Back to: Weekend Sky Report
Moon, Comet NEOWISE, Jupiter and Saturn
July 24, 2020
There’s a lot in the sky this weekend for anyone with binoculars or a cheap telescope. For one thing, the crescent moon will rise higher in the southwestern sky with each passing day until it reaches its first quarter phase on Sunday evening. A quarter moon--what some call a half moon--is one of the best phases to view through a telescope because the shadow, or lunar terminator, appears to move the fastest across the moon’s surface during this phase. So fast that you can sometimes actually see surface detail like craters and mountains illuminate in real time if you watch long enough.
But the object everyone’s talking about is Comet NEOWISE. To find it, imagine the Big dipper is horizontal with the cup to the right. Then imagine another cup underneath that one to get the spacing right. Scan underneath that imaginary Big Dipper cup slowly with binoculars. When you see a dim, fuzzy, blueish light, you’ve found it.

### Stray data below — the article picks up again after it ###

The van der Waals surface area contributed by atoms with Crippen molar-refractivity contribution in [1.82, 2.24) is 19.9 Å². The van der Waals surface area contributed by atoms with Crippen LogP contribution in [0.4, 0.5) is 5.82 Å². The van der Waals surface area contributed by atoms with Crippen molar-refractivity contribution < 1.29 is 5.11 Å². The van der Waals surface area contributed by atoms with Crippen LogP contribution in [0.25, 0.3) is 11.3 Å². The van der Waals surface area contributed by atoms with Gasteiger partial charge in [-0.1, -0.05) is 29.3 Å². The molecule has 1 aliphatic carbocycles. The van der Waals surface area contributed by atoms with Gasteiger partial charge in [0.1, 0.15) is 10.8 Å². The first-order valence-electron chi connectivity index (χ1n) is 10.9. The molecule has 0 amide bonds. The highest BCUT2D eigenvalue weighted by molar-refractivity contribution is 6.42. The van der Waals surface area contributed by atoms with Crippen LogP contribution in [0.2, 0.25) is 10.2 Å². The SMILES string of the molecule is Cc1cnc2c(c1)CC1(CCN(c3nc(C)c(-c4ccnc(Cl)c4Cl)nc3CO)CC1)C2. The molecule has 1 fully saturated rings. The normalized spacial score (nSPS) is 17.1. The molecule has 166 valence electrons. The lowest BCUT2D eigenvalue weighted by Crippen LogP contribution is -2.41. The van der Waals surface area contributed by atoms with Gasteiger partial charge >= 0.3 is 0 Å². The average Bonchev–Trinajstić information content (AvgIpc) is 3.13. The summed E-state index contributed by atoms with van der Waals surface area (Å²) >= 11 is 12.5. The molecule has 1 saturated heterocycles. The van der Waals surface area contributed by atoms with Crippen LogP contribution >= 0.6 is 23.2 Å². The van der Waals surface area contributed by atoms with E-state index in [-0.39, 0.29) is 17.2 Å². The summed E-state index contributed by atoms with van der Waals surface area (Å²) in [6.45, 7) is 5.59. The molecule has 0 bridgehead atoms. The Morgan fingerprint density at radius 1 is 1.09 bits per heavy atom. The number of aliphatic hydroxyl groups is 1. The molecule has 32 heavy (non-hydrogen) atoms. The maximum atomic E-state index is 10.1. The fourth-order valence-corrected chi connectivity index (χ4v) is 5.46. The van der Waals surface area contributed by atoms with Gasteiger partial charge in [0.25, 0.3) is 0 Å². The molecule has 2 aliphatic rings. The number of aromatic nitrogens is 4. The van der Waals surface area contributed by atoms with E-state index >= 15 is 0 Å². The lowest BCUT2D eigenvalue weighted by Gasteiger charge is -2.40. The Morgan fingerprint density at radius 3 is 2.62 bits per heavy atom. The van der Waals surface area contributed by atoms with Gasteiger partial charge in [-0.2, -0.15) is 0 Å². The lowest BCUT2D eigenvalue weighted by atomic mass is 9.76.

If you’re up for more after looking at the Moon and Comet NEOWISE, turn to the southeast for two bright planets--Jupiter and Saturn.
Jupiter is the brightest object in the sky behind the moon, so you should have no trouble finding it. Through decent binoculars, you may be able to see Jupiter’s four largest moons. If you have a larger telescope with lots of magnification, you may be able to see Jupiter’s Great Red Spot On Sunday night around 11pm when it will be in the center, facing Earth.
A little to the left, or East in the sky is a pale yellow dot that doesn’t twinkle. That’s Saturn. Most telescopes should reveal the planet’s famous rings.
Suffice to say there’s plenty to see this weekend, but don’t forget the bug spray.